Mark 39 nuclear bomb

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Mark 39 Mod 2 nuclear bomb
Mark 39 Mod 2 nuclear bomb on display at the National Museum of the United States Air Force. The nose plate containing the contact fuze states: "REJECT IF DENTED OR DEFORMED."
A diagram of the external features of the Mark 39 Mod 2 casing, showing the forward section containing the warhead (A), the rear section containing the parachute pack (B), and the location of the Arm/Safe Switch access panel.

The Mark 39

thermonuclear weapon
, which were in service from 1957 to 1966.

The Mark 39 design was a thermonuclear bomb and had a yield of 3.8 megatons.[1] It weighed 6,500–6,750 pounds (2,950–3,060 kilograms),[2] and was about 11 feet, 8 inches long (3.556 meters)[2] with a diameter of 35 inches (89 cm).[2] The design is an improved Mark 15 nuclear bomb design (the TX-15-X3 design and Mark 39 Mod 0 were the same design). The Mark 15 was the first lightweight US thermonuclear bomb.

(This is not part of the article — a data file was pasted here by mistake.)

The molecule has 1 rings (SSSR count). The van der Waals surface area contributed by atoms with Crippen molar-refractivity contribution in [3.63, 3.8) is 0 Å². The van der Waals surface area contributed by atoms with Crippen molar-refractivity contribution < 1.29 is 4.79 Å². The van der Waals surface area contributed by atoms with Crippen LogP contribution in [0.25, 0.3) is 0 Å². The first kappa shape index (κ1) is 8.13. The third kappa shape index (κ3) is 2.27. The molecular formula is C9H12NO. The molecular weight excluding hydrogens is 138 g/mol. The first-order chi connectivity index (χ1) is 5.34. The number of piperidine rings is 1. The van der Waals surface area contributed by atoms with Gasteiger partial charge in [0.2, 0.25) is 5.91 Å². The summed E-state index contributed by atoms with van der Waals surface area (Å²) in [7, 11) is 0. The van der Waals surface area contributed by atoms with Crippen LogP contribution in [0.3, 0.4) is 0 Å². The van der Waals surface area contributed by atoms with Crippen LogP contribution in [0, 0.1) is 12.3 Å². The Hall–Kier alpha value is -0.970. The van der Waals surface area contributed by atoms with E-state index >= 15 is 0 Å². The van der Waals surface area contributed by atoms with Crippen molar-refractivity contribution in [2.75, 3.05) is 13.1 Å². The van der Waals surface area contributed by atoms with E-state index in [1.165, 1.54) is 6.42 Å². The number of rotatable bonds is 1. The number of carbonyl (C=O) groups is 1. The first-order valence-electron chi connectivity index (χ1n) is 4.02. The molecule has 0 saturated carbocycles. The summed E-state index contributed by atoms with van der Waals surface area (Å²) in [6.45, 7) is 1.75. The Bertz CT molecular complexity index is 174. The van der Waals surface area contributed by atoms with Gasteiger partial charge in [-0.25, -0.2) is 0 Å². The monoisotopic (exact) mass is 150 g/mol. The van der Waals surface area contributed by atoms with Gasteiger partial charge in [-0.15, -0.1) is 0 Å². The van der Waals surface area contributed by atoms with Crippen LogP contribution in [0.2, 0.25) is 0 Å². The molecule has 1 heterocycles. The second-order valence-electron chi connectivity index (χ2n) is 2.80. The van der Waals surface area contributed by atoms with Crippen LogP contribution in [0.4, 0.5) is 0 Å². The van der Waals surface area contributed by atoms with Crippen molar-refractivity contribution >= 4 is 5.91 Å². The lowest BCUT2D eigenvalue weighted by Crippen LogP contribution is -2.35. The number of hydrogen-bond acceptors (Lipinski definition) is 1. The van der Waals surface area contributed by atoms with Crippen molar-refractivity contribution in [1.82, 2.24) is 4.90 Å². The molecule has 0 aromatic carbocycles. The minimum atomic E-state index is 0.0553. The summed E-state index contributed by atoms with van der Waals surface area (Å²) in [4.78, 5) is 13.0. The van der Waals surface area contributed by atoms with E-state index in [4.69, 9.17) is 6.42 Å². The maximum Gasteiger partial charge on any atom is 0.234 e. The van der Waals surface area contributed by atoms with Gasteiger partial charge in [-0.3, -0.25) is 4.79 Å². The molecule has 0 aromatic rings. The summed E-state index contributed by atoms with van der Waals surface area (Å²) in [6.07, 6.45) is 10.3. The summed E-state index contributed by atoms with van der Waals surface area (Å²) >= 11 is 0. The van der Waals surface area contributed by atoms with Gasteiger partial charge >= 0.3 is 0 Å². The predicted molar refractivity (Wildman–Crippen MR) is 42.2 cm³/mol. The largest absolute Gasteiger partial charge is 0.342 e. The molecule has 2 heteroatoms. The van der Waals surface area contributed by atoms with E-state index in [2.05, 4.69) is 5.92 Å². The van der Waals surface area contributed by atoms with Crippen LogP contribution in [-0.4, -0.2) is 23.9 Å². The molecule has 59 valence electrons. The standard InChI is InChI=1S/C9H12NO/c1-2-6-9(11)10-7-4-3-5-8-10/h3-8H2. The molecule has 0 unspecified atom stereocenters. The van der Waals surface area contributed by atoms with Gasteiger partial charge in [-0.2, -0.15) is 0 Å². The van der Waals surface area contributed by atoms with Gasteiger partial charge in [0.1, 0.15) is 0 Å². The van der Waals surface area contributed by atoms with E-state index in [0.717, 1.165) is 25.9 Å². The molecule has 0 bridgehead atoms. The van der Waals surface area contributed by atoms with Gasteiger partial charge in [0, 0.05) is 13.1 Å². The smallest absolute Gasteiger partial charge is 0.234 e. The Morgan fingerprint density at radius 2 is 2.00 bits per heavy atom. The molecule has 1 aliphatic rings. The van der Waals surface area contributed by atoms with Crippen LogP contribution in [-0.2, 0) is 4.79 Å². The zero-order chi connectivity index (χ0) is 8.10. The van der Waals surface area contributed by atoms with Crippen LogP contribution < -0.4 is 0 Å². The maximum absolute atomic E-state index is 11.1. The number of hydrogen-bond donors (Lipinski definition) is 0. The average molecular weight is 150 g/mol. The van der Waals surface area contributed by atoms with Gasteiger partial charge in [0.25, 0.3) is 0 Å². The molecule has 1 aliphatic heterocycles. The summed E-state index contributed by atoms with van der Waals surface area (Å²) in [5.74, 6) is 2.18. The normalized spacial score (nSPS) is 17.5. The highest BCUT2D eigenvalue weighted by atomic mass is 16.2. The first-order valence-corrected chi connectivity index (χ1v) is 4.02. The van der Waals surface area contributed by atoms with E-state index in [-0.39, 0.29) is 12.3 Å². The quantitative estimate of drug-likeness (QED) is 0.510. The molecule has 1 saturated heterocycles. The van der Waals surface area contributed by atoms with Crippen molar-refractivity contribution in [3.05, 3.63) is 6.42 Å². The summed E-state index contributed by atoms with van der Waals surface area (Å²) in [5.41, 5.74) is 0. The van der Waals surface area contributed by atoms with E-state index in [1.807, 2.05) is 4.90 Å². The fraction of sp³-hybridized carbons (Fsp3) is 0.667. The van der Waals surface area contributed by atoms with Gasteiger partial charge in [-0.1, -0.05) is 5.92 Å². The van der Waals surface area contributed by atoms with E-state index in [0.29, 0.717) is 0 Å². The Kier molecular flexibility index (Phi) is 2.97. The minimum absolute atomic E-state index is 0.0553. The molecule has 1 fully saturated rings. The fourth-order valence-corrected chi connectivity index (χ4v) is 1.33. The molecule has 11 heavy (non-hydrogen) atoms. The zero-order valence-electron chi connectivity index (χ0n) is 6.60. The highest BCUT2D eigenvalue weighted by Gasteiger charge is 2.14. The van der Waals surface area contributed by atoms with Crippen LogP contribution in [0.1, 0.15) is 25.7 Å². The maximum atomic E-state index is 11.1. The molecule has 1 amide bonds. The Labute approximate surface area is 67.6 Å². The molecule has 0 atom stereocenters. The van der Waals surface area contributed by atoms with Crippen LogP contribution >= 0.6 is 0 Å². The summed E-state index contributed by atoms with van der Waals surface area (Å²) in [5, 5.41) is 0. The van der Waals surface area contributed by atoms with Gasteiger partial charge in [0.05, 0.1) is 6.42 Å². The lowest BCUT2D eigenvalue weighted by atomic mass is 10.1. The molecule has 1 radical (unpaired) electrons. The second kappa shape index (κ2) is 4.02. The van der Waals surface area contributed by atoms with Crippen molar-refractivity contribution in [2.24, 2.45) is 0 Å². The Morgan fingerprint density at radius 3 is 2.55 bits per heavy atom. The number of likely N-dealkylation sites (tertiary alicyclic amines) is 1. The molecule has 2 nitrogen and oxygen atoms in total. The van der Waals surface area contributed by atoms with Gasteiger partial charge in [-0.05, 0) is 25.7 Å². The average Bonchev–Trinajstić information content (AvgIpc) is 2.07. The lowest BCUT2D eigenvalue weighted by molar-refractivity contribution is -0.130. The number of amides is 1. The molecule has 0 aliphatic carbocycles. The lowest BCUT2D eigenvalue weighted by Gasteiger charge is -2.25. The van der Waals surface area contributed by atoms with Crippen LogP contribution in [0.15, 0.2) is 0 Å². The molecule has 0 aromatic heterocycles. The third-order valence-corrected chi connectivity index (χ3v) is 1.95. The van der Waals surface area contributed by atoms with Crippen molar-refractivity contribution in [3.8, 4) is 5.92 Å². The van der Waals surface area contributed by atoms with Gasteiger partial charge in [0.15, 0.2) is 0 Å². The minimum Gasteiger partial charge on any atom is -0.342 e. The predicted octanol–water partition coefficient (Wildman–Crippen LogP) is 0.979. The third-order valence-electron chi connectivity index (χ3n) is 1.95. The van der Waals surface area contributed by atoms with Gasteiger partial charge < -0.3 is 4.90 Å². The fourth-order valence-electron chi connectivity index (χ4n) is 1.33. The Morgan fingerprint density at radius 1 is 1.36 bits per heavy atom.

The W39 warhead was 35 inches (89 cm) in diameter and 106 inches (270 cm) long, with a weight of 6,230 pounds (2,830 kg) to 6,400 pounds (2,900 kg). It was essentially identical to the Mark 39 bomb, but lacked its parachute, fins, and "false" nose. It was used on the

kilotons, or as high as 500 kilotons.[3][4]

A total of 700 Mark 39 bombs (of three "mod" variants) were produced between February 1957 and March 1959. Retirement of the Mark 39 began in January 1962 and concluded in November 1966. 60 W39 warheads were produced for the Redstone missile and stockpiled between 1958 and 1963, and 30 W39 warheads were produced for the Snark missile in 1958 and retired between August 1962 and September 1965.[5]


Mark 39 Mod 0